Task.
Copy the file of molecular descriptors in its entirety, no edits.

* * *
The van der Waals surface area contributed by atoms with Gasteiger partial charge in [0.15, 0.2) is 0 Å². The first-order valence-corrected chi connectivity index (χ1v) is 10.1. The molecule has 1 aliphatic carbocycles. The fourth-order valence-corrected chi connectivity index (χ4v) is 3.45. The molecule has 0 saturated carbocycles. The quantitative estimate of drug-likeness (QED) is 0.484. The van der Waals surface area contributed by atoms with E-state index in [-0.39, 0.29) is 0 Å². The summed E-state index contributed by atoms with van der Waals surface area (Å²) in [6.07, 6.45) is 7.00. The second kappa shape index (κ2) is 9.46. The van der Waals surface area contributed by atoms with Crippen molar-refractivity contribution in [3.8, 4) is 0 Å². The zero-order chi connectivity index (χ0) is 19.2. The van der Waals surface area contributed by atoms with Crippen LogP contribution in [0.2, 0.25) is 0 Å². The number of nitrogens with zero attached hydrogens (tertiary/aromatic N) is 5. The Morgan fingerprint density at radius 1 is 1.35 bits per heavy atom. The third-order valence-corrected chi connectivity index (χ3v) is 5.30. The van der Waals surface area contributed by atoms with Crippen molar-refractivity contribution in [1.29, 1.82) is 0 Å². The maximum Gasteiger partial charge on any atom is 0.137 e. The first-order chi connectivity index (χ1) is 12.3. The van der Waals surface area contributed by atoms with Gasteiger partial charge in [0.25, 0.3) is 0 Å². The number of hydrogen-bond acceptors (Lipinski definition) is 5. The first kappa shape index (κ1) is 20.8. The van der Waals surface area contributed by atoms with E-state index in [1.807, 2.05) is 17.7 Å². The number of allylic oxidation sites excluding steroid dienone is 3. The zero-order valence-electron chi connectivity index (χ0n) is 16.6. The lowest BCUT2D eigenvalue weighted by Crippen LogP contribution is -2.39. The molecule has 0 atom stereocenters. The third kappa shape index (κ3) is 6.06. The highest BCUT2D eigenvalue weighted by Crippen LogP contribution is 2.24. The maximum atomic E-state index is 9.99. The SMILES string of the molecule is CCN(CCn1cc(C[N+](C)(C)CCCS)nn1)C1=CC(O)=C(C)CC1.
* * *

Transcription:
The van der Waals surface area contributed by atoms with Gasteiger partial charge in [0.15, 0.2) is 0 Å². The first-order valence-corrected chi connectivity index (χ1v) is 10.1. The molecule has 1 aliphatic carbocycles. The fourth-order valence-corrected chi connectivity index (χ4v) is 3.45. The molecule has 0 saturated carbocycles. The quantitative estimate of drug-likeness (QED) is 0.484. The van der Waals surface area contributed by atoms with E-state index in [-0.39, 0.29) is 0 Å². The summed E-state index contributed by atoms with van der Waals surface area (Å²) in [6.07, 6.45) is 7.00. The second kappa shape index (κ2) is 9.46. The van der Waals surface area contributed by atoms with Crippen molar-refractivity contribution in [3.8, 4) is 0 Å². The zero-order chi connectivity index (χ0) is 19.2. The van der Waals surface area contributed by atoms with Crippen LogP contribution in [0.2, 0.25) is 0 Å². The number of nitrogens with zero attached hydrogens (tertiary/aromatic N) is 5. The Morgan fingerprint density at radius 1 is 1.35 bits per heavy atom. The third-order valence-corrected chi connectivity index (χ3v) is 5.30. The van der Waals surface area contributed by atoms with Crippen molar-refractivity contribution in [1.29, 1.82) is 0 Å². The maximum Gasteiger partial charge on any atom is 0.137 e. The first-order chi connectivity index (χ1) is 12.3. The van der Waals surface area contributed by atoms with Gasteiger partial charge in [0.25, 0.3) is 0 Å². The number of hydrogen-bond acceptors (Lipinski definition) is 5. The first kappa shape index (κ1) is 20.8. The van der Waals surface area contributed by atoms with E-state index in [1.807, 2.05) is 17.7 Å². The number of allylic oxidation sites excluding steroid dienone is 3. The zero-order valence-electron chi connectivity index (χ0n) is 16.6. The lowest BCUT2D eigenvalue weighted by Crippen LogP contribution is -2.39. The molecule has 0 atom stereocenters. The third kappa shape index (κ3) is 6.06. The highest BCUT2D eigenvalue weighted by Crippen LogP contribution is 2.24. The maximum atomic E-state index is 9.99. The SMILES string of the molecule is CCN(CCn1cc(C[N+](C)(C)CCCS)nn1)C1=CC(O)=C(C)CC1.